… It doesn’t surprise the Lord, and therefore, it shouldn’t surprise us when we find ourselves engulfed in the conflict. … Letting us know about the opposition up front is a way for the Lord to encourage us to faith and confidence when the opposition comes. I think, for instance, that this partly explains why God told Moses beforehand that He would harden Pharaoh’s heart, leaving the divinely manipulated king in turn to harden his own heart and refuse to let the people go. … Pharaoh’s opposition was a built-in contributor to the achieving of God’s glory, the ultimate aim of all God’s plans (Exodus 14:4, 17). … So rather than sinking in despair when we encounter opposition, we should echo my imagined words of Moses, “Yes! I love it when a plan comes together.”
Michael P. V. Barrett, God’s Unfailing Purpose: The Message of Daniel, (Greenville: Ambassador Emerald International, 2003), 92, 94.
“My wife loves to work on jigsaw puzzles. Often she has one in progress on a table in the corner of our den. I don’t know if this is cheating or not, but she usually has the lid of the box on the table with a picture of what she is trying to put together from all the divergently shaped pieces. I do not share her patience, but sometimes as I walk by the table I will take a quick look and find what I think is a match between one of the pieces and one of the holes in the fragmented picture. It seems to be the right color and more or less the right configuration, and so I make my contribution to her project. When I force the piece into place doing my best to make it fit, she invariably tells me to leave it alone and find something else to do.
To me it was close enough, but it didn’t really fit. (Sometimes when I walk by, I hide a piece or two, but that’s a different story.) The way I work with jugsaw puzzles is the way too many tend to work with prophecy. Zeal for fulfillment sometimes creates the temptation to draw from the table of current events and force newspaper items into the big puzzle-picture of prophecy. I would not begin to guess how many commentaries have been written or how many sermons have been preached that now contain the marred fragments of pieces of news that in the moment seemed to be close enough to fit. I wonder how many antichrists have been named over the years, only now to be long dead and forgotten. When my puzzle-patient wife finds the right piece it always fits in place without being forced. When it fits, it fits. The fulfillment of prophecy is always unmistakably certain.”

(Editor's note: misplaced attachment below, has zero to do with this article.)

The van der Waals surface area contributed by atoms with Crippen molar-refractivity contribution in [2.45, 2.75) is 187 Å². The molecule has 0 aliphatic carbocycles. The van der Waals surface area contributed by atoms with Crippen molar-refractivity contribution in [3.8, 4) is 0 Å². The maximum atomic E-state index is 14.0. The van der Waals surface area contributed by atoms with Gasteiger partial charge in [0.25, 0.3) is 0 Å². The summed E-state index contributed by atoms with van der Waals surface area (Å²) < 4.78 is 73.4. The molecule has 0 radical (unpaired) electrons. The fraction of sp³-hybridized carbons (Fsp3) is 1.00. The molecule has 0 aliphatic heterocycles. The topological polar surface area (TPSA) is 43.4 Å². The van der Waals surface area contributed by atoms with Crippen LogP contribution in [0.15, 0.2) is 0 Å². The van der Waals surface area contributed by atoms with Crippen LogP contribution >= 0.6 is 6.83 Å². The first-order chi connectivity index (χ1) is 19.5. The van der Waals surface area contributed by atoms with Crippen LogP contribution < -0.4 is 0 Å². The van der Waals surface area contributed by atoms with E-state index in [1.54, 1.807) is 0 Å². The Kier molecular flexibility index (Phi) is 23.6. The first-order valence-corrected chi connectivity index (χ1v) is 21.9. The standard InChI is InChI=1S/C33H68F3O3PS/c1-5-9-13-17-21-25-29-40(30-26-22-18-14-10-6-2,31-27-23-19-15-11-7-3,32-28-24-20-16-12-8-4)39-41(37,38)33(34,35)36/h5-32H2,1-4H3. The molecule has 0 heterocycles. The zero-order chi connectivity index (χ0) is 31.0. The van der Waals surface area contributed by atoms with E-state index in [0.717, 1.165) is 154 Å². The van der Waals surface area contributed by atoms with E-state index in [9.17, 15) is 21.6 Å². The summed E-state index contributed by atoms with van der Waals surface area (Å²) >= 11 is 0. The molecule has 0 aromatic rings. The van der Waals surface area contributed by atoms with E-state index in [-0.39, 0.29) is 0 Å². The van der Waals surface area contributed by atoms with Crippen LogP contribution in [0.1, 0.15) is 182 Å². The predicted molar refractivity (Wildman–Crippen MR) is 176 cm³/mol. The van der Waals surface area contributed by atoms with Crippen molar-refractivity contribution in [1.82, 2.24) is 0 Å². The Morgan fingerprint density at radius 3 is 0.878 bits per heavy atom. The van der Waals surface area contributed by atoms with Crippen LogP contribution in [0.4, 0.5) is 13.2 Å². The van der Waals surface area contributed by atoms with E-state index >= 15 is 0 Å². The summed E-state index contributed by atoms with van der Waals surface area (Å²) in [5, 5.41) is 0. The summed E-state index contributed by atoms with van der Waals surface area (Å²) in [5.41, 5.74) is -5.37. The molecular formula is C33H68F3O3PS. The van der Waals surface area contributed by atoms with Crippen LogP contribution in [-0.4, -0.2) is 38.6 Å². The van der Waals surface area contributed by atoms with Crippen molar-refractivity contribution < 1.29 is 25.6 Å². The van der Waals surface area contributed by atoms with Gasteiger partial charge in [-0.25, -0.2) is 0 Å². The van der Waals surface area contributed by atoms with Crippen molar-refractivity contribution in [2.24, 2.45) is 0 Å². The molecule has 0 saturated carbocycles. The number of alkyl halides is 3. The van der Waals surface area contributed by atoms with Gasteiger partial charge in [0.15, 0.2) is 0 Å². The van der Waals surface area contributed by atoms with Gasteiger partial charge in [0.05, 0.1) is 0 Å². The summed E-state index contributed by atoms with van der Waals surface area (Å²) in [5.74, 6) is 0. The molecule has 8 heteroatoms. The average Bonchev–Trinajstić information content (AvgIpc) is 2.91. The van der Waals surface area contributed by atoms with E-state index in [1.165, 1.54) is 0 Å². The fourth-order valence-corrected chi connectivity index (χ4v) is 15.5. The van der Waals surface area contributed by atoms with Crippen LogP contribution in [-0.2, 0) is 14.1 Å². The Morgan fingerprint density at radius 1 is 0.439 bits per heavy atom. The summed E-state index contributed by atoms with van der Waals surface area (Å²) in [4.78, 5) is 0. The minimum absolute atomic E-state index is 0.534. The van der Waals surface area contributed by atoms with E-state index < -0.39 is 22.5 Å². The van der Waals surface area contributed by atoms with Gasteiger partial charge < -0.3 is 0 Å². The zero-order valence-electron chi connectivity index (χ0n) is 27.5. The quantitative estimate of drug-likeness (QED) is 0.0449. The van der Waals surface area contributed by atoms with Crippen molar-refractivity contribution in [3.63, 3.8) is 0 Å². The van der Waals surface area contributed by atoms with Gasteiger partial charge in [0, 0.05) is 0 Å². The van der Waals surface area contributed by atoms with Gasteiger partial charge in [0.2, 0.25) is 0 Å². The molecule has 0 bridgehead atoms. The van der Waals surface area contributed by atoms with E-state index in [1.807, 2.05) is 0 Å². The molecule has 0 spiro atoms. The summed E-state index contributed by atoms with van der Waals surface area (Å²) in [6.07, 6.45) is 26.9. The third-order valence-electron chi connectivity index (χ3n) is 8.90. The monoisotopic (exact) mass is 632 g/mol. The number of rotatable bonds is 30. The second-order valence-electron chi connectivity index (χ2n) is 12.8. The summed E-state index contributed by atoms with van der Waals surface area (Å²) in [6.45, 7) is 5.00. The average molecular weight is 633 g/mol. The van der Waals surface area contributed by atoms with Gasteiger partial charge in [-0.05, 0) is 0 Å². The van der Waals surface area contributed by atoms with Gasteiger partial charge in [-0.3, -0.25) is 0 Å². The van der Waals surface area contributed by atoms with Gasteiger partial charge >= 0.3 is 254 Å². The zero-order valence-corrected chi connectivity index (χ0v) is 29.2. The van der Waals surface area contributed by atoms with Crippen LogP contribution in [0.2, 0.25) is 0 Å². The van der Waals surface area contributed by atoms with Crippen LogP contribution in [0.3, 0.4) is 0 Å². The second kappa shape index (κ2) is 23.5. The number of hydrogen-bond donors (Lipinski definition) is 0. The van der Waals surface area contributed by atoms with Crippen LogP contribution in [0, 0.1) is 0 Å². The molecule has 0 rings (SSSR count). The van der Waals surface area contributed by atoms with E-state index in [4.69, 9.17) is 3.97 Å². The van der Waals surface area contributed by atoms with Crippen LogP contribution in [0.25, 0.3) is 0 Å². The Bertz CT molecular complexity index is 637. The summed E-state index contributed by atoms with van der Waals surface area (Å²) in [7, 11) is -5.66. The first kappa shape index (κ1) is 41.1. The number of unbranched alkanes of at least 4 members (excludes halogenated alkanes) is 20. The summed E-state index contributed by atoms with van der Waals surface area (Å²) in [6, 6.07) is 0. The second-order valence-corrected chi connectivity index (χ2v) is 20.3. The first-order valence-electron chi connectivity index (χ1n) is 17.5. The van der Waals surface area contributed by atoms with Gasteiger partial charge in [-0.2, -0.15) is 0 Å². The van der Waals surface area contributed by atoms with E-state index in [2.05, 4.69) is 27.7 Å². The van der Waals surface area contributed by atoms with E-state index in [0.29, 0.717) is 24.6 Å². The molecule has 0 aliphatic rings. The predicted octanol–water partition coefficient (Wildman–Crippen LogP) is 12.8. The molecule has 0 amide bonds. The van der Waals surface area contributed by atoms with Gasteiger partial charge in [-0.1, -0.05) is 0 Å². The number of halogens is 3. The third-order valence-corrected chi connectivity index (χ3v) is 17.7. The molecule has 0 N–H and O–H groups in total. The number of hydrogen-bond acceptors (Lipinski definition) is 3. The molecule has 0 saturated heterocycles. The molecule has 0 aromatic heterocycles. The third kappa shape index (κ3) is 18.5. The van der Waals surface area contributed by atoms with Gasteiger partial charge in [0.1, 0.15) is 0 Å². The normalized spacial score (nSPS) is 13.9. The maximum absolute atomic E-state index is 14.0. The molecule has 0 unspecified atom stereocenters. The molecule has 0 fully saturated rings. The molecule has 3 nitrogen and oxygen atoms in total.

Michael P. V. Barrett, God’s Unfailing Purpose: The Message of Daniel, (Greenville: Ambassador Emerald International, 2003), 74-5.
Prophecy reveals much about the future, but it doesn’t reveal everything. … We do not and cannot know everything about the future. We are to believe what God has revealed and trust Him for ther rest. He lets us see enough to assure us that all time, including our times, are in His hand and in His control.
Michael P. V. Barrett, God’s Unfailing Purpose: The Message of Daniel, (Greenville: Ambassador, 2003), 42.
Barrett gives 2 Kings 7 as an example of this idea. When Elisha prophesied that the famine stricken city would soon have an abundance of food and that the unbelieving official would not get any of it, he didn’t give all the details. If the city official had known that he would soon be trampled by a city full of hungry people, he might have done things a little differently. But he didn’t know that and chose not to believe what he did know. The point of Barrett’s post (and ultimately of all prophecy) is that we need to believe what God says and trust him to do what is best. That’s where true peace comes from.